What does an office block in Beijing have to do with the safety and privacy of members of the top leadership of the Communist Party of China? Not very much unless the skyscraper is so tall that it could put party chieftains in the crosshairs of foreign spies.
Piercing the sky of the Chinese capital city at the dizzying height of 528 meters, the 108-story China Zun, which celebrated its topping-out as Beijing’s tallest building – and the world’s ninth tallest – at the end of last year and whose inauguration was expected by October, might compromise the security of the otherwise impregnable Zhongnanhai, official residence of Xi Jinping and other top party brass, for just one reason: it’s way too tall.
Erected on a prime plot in the central business district some 6 kilometers east of the former imperial garden converted into a compound that houses Xi and members of his coterie, China Zun commands an unobstructed, panoramic view of the capital city, a major drawing card of the 24 billion yuan (US$3.78 billion) Grade A office tower that its developer, the state-owned CITIC Group Corp, has been trumpeting to potential tenants.
Yet the Hong Kong-based Ming Pao daily has revealed that China Zun’s top three floors, Levels 106-107 and an observatory on level 108, which could have fetched the highest rent for the developer, is to be expropriated by the national-security apparatus, since the entire Zhongnanhai complex could be seen from the top of the skyscraper with the naked eye on a clear day.
It’s said that with high-end telescopes and other monitoring equipment, the highly classified layout of the compound that serves as the headquarters of the Central Commission of the Communist Party and the Chinese State Council, as well as the day-to-day lives and activities of Xi and other top leaders, could all have been laid bare before the eyes of anyone who reaches the top of the building.
The issue is not merely about unraveling the mystique of Zhongnanhai that’s cloistered at the heart of Beijing’s bustling Xicheng district, but more a matter of national security, as the skyscraper could lend a second-to-none vantage point for foreign spies to pry into the nerve center of Chinese politics.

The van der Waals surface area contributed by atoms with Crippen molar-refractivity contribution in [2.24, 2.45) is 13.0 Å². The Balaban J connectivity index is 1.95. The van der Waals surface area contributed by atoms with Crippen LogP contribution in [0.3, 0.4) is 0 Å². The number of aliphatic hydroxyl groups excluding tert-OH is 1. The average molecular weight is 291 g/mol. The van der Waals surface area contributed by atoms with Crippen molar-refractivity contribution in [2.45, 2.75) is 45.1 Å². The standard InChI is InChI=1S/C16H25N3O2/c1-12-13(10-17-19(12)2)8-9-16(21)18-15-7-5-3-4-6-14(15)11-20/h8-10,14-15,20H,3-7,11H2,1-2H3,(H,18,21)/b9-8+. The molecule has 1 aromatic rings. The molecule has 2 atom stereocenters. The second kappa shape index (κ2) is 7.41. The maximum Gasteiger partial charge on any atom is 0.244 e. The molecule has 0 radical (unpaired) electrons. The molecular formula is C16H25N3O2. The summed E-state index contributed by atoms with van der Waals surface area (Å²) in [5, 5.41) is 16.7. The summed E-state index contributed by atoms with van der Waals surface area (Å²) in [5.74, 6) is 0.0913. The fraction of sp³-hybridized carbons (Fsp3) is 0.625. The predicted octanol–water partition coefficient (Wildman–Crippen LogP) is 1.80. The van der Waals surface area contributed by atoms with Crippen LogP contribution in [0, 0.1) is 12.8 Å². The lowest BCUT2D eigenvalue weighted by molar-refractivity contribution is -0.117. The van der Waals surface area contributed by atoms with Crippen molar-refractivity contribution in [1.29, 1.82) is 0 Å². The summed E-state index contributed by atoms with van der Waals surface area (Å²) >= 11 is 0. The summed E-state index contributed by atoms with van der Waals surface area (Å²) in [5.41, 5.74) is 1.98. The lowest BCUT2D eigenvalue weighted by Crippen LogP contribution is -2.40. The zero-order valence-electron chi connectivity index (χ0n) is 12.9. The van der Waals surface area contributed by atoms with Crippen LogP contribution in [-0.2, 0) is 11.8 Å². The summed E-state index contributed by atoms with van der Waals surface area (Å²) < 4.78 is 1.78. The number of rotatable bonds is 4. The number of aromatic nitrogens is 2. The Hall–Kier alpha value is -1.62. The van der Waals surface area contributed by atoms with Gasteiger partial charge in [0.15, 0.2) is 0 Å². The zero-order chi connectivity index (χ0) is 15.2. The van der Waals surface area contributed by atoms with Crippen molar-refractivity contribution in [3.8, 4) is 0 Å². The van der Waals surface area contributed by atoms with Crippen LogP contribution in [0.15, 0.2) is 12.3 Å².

It’s also said that senior national-security officials and generals at the Central Security Bureau responsible for safeguarding Zhongnanhai and the security details of the top leaders are fuming over the “gross negligence” of Beijing’s urban planning authority for giving the go-ahead to the supertall project and CITIC Group’s “lack of political sensitivity.”
The potential security breach more than 500 meters up in the sky wasn’t detected until after a routine check after the completion of the fitting-out work on the top floors, and CITIC Group has since been told to postpone the inauguration of the building indefinitely while national-security agents work out remedies.
It’s rumored that the observatory will be retained but operated by a team of national-security agents and a special screening of tourists has been proposed to intercept equipment like telescopes of high magnification. Windows and glass curtains facing Zhongnanhai would also be covered.
Meanwhile, Macau-based military analyst Antony Wong told Hong Kong’s Apple Daily that the recoil-operated, semi-automatic Barrett M82 rifle with a range of up to several kilometers could theoretically hit targets in and around Zhongnanhai if fired from the top of China Zun, wind speed and visibility permitting.
However, he doubted the likelihood of foreign snipers perching on top of the building for an assassination mission.
Spies could also theoretically place antennas and other tapping equipment up there to intercept communications in and out of Zhongnanhai.
But the theory of a tall office tower endangering national security has also drawn some levity, as some Chinese netizens said Xi and other VIPs in Zhongnanhai could rest assured that Beijing’s notoriously filthy smog could shield them from any attempt at peeping, clandestine photography or even an attack from the top of the city’s tallest building.